Hazel McHaffie

Stocktaking

As one year ends and an unknown year opens up in front of us, it’s a good time to take stock, isn’t it? But it’s all too easy to get things out of perspective.

SadNow, you (probably) and I (definitely) both know that self doubt and angst are a recognised occupational hazard for writers – well, accumulated humiliations and rejections of various kinds, and multiple petty blows to the ego, don’t exactly put one in the party spirit, do they? So it maybe won’t come as any surprise to you when I confess that I was feeling rather despondent recently about the constant struggle to achieve sales targets and get the latest book noticed.

Bucked upBut then I found Melissa Benn‘s article: Survival of the fittest, in Mslexia. What a tonic. She knows personally all about the agonies of tiny queues for signings, poor reviews, miniscule audiences, patronising jibes, totally negative feedback, being ignored by the marketing department, the demise of the mid-list author, diminishment … her list is pretty exhaustive. Merely seeing these negative experiences acknowledged as commonplace takes some of the sting out of them. And her encouraging tips on how to survive were balm to my soul. As she says: ‘the most significant difference between a writer and a would-be-writer is simple bloody-minded persistence.’ Persistence? Yep, that I can do.

ChastenedI was also chastened. I haven’t actually suffered any public abuse or vitriol such as some of the authors she quotes have endured (not yet at any rate!) so I’m instantly berating myself for allowing lesser things to bring my spirits low. I have no right or cause to wallow in self pity. Shoulders back, head high, woman!

And then there was an interview with crimewriter, Ian Rankin. He’s in his early 50s, lives in Edinburgh, and has sold over 20 million books. He’s a success. He’s a rich man. Readers queue twice around the block to hear him speak or get his signature. Our paths cross occasionally but he’s in a completely different league from me. He certainly wouldn’t recognise me if we met in the street, I’m sure. However, it took him a good 14 years before ‘money became a happy factor‘ in his writing career. And behind his present fame and fortune lies private tragedy. He says he’d give all the money he has so that his second son, Kit, didn’t have the severe disability he has (Angelman Syndrome).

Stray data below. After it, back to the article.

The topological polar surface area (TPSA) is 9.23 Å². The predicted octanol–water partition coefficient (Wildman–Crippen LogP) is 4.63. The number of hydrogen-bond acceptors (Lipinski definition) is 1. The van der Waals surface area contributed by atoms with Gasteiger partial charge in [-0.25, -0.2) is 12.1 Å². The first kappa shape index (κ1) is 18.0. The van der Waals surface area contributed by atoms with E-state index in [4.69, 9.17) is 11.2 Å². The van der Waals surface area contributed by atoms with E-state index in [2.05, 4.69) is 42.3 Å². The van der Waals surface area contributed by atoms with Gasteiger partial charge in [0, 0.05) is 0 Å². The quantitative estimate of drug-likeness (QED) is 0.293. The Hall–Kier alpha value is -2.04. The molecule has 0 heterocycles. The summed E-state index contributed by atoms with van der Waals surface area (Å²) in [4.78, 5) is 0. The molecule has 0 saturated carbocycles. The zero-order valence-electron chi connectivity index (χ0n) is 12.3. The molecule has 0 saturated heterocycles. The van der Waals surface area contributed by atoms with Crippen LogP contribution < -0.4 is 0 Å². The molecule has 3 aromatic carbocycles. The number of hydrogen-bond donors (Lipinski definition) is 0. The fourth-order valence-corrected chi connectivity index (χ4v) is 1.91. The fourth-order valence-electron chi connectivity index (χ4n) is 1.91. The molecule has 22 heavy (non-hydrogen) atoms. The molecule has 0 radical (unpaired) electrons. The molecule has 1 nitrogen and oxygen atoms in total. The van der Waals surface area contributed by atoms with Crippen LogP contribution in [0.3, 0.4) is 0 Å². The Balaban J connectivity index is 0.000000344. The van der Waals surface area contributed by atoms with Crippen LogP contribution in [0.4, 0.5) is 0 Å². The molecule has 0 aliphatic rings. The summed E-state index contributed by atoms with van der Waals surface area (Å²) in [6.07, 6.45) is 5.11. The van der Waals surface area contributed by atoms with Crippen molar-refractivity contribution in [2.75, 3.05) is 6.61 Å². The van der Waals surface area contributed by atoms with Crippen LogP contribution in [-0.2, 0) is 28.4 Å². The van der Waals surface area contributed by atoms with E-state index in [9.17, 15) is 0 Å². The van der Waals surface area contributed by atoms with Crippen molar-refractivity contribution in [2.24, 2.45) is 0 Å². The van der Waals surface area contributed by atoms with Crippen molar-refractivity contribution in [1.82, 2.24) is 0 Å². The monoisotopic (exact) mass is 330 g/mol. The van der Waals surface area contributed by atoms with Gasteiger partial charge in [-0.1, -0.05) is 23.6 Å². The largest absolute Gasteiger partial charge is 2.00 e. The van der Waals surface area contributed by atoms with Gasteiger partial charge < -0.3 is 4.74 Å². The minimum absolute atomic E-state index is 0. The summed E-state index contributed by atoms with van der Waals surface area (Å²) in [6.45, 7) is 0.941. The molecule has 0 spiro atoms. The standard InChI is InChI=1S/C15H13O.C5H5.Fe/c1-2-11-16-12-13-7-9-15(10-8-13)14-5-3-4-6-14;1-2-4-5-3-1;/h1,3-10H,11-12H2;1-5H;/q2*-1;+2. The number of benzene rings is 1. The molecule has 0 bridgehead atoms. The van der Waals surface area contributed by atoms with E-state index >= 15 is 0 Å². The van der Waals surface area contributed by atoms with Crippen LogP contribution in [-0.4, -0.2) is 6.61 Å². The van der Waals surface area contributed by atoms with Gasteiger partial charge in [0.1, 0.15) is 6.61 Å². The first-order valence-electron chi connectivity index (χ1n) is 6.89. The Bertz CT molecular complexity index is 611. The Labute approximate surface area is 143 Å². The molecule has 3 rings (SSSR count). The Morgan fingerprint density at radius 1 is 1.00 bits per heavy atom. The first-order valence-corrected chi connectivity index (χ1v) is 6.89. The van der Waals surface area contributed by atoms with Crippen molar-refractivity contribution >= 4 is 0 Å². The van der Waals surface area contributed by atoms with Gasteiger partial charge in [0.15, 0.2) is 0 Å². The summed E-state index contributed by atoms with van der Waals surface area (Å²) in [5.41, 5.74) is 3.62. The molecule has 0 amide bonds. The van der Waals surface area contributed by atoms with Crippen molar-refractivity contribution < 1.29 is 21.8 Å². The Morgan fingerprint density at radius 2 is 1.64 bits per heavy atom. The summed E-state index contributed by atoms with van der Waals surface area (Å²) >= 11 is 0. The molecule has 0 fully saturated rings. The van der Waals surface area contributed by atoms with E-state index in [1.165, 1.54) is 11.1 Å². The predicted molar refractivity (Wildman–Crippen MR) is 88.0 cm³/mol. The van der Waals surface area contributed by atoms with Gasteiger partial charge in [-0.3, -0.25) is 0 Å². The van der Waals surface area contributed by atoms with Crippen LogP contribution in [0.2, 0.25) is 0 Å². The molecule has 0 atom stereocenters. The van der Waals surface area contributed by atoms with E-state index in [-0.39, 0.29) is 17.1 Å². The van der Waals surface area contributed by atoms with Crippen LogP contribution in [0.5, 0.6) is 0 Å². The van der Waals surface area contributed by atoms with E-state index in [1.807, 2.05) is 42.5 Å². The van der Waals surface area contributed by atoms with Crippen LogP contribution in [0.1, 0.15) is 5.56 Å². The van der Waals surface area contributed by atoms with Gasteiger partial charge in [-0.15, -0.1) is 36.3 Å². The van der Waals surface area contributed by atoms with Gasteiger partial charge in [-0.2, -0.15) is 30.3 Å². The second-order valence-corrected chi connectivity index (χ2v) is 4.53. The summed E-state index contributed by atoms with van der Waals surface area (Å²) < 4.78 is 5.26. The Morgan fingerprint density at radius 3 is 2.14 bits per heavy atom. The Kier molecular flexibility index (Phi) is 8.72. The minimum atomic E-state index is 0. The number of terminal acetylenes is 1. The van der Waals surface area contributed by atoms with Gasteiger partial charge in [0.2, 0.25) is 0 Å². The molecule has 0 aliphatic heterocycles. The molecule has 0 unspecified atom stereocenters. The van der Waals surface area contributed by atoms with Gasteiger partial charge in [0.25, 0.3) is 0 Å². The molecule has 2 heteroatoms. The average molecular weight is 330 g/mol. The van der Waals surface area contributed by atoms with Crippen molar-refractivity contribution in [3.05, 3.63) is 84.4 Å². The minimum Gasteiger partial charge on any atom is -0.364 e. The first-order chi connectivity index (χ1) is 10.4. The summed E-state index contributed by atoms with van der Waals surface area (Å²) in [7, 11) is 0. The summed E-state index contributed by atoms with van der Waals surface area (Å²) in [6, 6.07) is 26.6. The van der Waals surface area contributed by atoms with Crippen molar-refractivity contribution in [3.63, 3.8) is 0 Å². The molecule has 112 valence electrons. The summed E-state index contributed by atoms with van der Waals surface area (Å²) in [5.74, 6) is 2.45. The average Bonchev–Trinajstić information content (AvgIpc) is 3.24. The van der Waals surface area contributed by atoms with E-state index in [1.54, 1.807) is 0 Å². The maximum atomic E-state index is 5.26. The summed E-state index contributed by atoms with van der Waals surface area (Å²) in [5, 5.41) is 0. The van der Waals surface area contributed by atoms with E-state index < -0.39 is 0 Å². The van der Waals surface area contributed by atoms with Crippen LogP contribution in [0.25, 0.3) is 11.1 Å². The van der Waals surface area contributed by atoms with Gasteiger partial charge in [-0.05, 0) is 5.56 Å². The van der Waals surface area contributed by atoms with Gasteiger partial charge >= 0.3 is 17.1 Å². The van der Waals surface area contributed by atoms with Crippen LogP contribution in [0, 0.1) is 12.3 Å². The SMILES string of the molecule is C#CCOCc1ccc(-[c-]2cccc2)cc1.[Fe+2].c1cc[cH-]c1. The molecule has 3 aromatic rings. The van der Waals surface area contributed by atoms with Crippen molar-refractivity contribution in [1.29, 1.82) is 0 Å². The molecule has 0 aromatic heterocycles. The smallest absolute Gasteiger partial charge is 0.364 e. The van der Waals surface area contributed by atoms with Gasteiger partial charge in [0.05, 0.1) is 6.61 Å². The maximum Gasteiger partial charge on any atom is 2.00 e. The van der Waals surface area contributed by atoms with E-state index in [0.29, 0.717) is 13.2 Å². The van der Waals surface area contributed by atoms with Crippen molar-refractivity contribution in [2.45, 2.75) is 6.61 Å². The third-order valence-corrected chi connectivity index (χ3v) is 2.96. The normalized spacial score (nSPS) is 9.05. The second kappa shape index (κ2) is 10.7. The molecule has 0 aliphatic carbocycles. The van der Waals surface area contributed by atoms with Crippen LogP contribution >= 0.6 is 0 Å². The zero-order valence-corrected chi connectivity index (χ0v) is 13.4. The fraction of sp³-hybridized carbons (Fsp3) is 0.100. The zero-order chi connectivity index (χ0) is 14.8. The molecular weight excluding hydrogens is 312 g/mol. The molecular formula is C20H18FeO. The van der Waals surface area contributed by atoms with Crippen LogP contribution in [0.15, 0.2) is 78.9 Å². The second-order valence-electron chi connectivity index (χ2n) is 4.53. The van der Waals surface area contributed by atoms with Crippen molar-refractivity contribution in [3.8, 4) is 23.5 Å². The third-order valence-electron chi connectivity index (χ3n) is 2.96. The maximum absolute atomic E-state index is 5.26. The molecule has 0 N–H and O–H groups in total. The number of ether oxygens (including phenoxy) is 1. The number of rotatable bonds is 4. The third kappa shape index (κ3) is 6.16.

HopefulThis little story puts my anxieties about book-related issues into a much healthier context. Do sales figures really matter in the bigger scheme of things?  Does anyone suffer because I overlooked a typo? Who benefits if I lose sleep anticipating possible criticism or a vanishing audience? I recall Alison Baverstock saying, think in terms of gaining one reader at a time and appreciate each book sold, rather than feeling crushed by grandiose expectations. By now my mental shake is having an effect.

Sanguine againAnd then some lovely people booked me for various author appearances. Thank you, guys! Flagging morale significantly boosted. See, it doesn’t take much to reverse the trend.

Besides, it being a new year, I’ve resolved not to try not to get myself ridiculously overloaded with busyness, anyway. As Ruby Wax (who, don’t you know, holds an MA in mindfulness-based cognitive therapy from Oxford and knows a thing or two about mental health) said in an end of December interview for the Telegraph on the secret to a happy new year: ‘happiness is not a shiny 2014 diary already clogged with meetings, phone catch-ups and must-do errands‘: we’re happier when we’re calmer and taking life steadier. That’s a pretty good idea to hang onto as we launch into a new year, I reckon. Me more than most.

So here’s to 2014 … and more peace and giving and understanding and loving in the world. I hope it’s a terrific year for you: healthy, happy, productive and contented.

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